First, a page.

The open two-way slot will be filled by guard Tyrell Terry, who signed as a hardship player last week, adds Shams Charania of The Athletic (Twitter link). Terry has made two brief appearances since coming to Memphis, playing a combined three minutes.

Grizzlies Sign Tyrell Terry, Shaq Buchanan Under Hardship Provision

DECEMBER 26: The signings are official, according to a team press release.


DECEMBER 25: The Grizzlies will sign guards Tyrell Terry and Shaq Buchanan to 10-day contracts via the hardship exception, tweets ESPN’s Adrian Wojnarowski.

Terry, 21, was selected by the Mavericks with the 31st pick in the 2020 draft. He appeared in 11 games for Dallas last season, seeing just 5.1 minutes per night, and was waived in October before the new season began.

Buchanan, 24, went undrafted out of Murray State in 2019. He has signed training camp deal with Memphis the past three years, but has been released before the start of each season.

Since Dallas’ G League affiliate didn’t take part in the Orlando bubble last season, Terry was assigned to the Grizzlies’ NBAGL team, the Memphis Hustle, averaging 14.7 points in 13 games. Buchanan is in his third season with the Hustle and is averaging 18.7 PPG through 13 games.

The Grizzlies currently have Jarrett Culver and Ziaire Williams in the league’s health and safety protocols.

Mavericks Waive Tyrell Terry, Carlik Jones, Feron Hunt

The Mavericks announced in a press release that they have waived Tyrell Terry, Carlik Jones, and Feron Hunt.

Terry, the 31st overall pick of the 2020 draft, was on a guaranteed contract worth more than $3.3MM over the next two seasons, including a bit more than $1.5MM this season. If no team claims him off waivers, Dallas will be responsible for the full amount of the guaranteed money left on his deal.

Terry played just 11 games as a rookie last season, missing significant time due to personal reasons. He had been away from the team during preseason action as well, reportedly due to a family matter.

The 21-year-old had a strong freshman season with Stanford in 2019/20, putting up 14.4 PPG, 4.5 RPG, and 3.2 APG (32.6 MPG) in 31 games, with a shooting line of .441/.408/.891. Many analysts considered him one of the best shooters in the 2020 draft, but had reservations about his slender frame and defense.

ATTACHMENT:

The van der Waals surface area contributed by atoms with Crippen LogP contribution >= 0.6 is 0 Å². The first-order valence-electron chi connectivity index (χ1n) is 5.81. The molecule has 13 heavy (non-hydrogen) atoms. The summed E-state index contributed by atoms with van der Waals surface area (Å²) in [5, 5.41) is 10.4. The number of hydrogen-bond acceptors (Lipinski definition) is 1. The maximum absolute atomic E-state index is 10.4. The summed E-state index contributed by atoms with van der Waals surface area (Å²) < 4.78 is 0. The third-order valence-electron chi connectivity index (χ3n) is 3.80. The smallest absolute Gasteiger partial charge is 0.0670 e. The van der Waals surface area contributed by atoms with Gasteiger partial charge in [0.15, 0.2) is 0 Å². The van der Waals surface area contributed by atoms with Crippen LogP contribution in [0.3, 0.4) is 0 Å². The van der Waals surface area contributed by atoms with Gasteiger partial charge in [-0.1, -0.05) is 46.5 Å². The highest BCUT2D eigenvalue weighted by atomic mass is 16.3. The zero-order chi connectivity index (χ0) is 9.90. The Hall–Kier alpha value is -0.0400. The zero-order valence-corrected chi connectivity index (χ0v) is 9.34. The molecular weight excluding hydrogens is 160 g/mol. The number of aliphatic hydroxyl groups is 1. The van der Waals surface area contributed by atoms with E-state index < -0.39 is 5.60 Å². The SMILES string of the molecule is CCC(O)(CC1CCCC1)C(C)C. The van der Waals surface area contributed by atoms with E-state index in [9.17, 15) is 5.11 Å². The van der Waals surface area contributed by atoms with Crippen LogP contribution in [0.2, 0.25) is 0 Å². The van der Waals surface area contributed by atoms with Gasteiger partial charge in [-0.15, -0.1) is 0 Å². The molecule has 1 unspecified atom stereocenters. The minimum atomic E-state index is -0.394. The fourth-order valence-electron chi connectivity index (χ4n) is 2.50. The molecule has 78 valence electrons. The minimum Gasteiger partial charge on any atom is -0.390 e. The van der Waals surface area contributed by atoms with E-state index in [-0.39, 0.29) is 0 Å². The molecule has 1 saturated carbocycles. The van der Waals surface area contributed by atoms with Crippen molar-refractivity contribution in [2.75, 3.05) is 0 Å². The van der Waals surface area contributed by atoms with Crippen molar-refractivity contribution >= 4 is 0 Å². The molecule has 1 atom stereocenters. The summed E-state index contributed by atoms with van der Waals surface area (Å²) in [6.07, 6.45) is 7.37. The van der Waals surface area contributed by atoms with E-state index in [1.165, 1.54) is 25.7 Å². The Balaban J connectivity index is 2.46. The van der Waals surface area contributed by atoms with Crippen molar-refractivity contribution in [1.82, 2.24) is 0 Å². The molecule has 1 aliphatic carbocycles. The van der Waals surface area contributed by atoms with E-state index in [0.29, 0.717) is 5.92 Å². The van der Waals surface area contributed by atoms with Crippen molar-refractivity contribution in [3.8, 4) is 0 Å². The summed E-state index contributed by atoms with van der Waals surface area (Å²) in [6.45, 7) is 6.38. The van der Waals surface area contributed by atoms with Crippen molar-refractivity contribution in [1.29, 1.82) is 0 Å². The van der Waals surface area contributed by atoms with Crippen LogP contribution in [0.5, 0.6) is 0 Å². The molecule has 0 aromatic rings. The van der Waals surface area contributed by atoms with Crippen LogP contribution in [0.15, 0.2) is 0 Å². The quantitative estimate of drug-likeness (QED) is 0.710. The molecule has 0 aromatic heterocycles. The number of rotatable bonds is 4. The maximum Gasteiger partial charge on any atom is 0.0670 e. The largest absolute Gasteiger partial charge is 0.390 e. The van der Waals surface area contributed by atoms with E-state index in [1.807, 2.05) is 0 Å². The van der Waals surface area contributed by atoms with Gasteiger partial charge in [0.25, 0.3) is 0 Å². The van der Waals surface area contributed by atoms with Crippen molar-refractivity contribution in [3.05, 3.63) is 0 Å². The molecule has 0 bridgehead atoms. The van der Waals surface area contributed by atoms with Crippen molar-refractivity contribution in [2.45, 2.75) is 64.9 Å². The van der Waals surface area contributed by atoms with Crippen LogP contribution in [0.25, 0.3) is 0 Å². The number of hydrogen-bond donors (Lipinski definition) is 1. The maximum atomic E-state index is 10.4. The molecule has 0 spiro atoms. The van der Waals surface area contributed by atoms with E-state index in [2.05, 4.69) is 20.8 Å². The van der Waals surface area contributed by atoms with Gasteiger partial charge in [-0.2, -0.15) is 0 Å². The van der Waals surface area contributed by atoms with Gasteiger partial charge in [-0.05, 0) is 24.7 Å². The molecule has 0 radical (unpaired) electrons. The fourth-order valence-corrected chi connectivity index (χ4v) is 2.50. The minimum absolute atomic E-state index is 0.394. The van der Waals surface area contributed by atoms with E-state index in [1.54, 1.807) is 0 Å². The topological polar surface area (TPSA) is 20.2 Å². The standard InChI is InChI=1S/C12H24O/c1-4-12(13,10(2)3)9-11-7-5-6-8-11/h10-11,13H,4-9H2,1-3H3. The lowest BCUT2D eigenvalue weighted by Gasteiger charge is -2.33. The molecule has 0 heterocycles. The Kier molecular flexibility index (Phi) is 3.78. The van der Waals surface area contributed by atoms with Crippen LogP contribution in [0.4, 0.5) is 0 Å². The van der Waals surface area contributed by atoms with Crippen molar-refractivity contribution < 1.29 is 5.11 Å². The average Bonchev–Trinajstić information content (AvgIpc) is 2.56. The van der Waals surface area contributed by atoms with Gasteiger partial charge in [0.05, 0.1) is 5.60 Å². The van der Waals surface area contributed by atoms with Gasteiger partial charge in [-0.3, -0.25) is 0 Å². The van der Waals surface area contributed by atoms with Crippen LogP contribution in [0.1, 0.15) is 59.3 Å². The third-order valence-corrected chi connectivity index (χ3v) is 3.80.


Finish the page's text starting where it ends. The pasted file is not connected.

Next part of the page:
Jones and Hunt were undrafted rookies on Exhibit 10 contracts, and could see time with the Texas Legends, the Mavericks’ G League squad, if they’re not picked up by other teams. If they stick with the Legends for at least 60 days, they could earn bonuses of up to $50K. Both players played all four preseason contests with the Mavericks.

The moves bring the Mavericks to a full 15-man roster, with both two-way contracts filled. Terry being waived likely means that both Moses Brown and Frank Ntilikina made the team.

Southwest Notes: Zion, Exum, Grizzlies, Terry

Pelicans star Zion Williamson continued his effort to quell speculation that he’s unhappy in New Orleans during an interview Friday with SiriusXM NBA Radio (Twitter link). Williamson expressed his fondness for the city and indicated that he sees a long-term future with the team.

“I love it here,” he said. “Anybody that knows me … they know that I love New Orleans. This is the city for me.”

The comments echoed a statement that Williamson made on media day in the wake of reports that some family members are urging him to seek a more successful team in a larger market and that he might have a shaky relationship with head of basketball operations David Griffin. Williamson will be eligible for a rookie scale extension next summer.

During the same interview, Williamson discussed improvements that he made to his game during the offseason, including an expanded use of floaters and midrange shots (hat tip to Oleh Kosel of TheBirdWrites.com). He also expressed a determination to reach the playoffs after missing them in his first two NBA seasons.

“It was a sickening feeling,” Williamson said. “We weren’t in the playoffs — and I’m watching the playoffs — I’m like, man, we can be there. Like I know we can be there this year. Man, something just took over me and I was like, yeah, it’s not happening again. It’s not happening no more. When I started training, everything, from every rep, everything just felt personal. Everything was like, nah, nothing this year is going to stop us from getting into the playoffs. Like, we’re going to do this. I’m going to make sure I do my part and more, to make sure my teammates see me working.”

There’s more from the Southwest Division:

  • Rockets guard Dante Exum had an impressive showing in the Olympics and wants to carry it over to the NBA, per Jonathan Feigen of The Houston Chronicle. Injuries have hampered Exum’s career over the past six years and he played only six games last season, all with Cleveland before being traded in January. However, Exum is only 26 and is determined to show the league what he can do. “I feel great,” he said. “I feel probably the best I felt since I’ve gotten into the league. I feel strong, healthy, ready to take on 82 games.”
  • The Grizzlies have made moves over the past two offseasons to upgrade at the wing, but Chris Herrington of The Daily Memphian contends the position is already in good hands with Dillon Brooks and Kyle Anderson.